ST. GEORGE — National Park Service units that collect entrance fees and recreation fees from park visitors are beginning public engagement to seek comments on possible changes in park fees and an Open House will be held in Cedar City Thursday particular to Zion, Bryce Canyon national parks and Cedar Breaks National Monument.
National park units are strong economic engines for Utah. In 2013, almost 9 million visitors to the national parks in Utah contributed $596.5 million to the state’s economy, according to press releases, and supported 9,069 jobs related to tourism.
Periodically the National Park Service reviews its fee rates and fee proposals locally are part of a broader assessment underway across the nation. Parks may change recreation fees to align with the the National Park Service’s new standard entrance fee schedule, which was last updated in 2006. The new fees could be implemented as early as May 2015. However, the fee increases and implementation schedule may change based on the results of public comments received at an open house Thursday, particulars below, and those being collected through different avenues such as websites and email.
Each park will carefully consider comments received from all sources, and will develop an appropriate fee and implementation schedule.
National Park entrance fees are not charged for persons under 16 years of age. Costs for passes covered under the America the Beautiful National Parks and Federal Recreational Lands Pass Program will not be changed at this time. These passes include: Interagency Annual, Interagency Senior, Interagency Military, Interagency Access, and Volunteer. Additional information on each pass can be found at the National Parks website. These passes can be purchased at any National Park site.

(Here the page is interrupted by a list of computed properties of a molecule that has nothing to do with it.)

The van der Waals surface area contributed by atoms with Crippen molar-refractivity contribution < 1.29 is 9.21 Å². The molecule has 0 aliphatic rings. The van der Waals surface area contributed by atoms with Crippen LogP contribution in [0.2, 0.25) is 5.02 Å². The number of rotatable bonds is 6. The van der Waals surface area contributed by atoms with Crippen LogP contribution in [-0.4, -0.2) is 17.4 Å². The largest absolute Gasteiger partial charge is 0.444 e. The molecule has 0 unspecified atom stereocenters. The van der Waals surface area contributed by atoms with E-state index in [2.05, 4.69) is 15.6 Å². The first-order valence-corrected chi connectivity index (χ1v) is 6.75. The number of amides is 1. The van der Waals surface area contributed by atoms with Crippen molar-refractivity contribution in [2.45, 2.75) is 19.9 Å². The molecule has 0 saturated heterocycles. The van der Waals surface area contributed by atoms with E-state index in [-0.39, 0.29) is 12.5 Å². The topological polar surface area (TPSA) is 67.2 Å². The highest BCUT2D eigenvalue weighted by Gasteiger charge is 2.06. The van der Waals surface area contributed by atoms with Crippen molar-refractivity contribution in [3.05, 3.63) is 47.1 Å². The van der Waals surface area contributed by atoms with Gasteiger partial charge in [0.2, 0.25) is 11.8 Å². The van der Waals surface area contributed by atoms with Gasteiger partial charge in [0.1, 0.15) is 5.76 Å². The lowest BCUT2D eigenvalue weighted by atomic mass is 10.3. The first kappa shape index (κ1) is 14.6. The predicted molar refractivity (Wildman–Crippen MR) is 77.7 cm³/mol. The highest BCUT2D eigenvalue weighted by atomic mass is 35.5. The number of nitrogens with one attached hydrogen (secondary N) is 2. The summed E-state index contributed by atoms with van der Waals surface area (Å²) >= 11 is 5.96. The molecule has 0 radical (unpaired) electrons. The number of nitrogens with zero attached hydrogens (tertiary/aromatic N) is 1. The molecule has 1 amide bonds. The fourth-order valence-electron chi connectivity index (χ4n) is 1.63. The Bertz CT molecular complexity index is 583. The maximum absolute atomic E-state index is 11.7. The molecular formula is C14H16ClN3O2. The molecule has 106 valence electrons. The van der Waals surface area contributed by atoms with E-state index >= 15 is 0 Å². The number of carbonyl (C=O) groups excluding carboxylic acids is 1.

Zion National Park
Zion is proposing an increase to its camping, entrance, and wilderness permit fees. The last time entrance fees were increased at Zion was in 2007. The current camping fees date back to 2004 and wilderness permit fees to 2005.
Under the authority of the Federal Lands Recreation Enhancement Act, Zion retains 80 percent of the recreation fees it collects. Fee revenue from Zion National Park entrance stations and campgrounds has provided funding for over 24 major projects since 2010, according to a press release. Projects in Zion include rehabilitation of South Campground roads and restrooms (2010-2014), construction of a new visitor restroom at the Temple of Sinawava, preservation of the Historic Cable Mountain Draw Works and operation of the visitor shuttle bus system, among numerous other projects. All of the projects focused on improvements to visitor services, facilities, and visitor safety.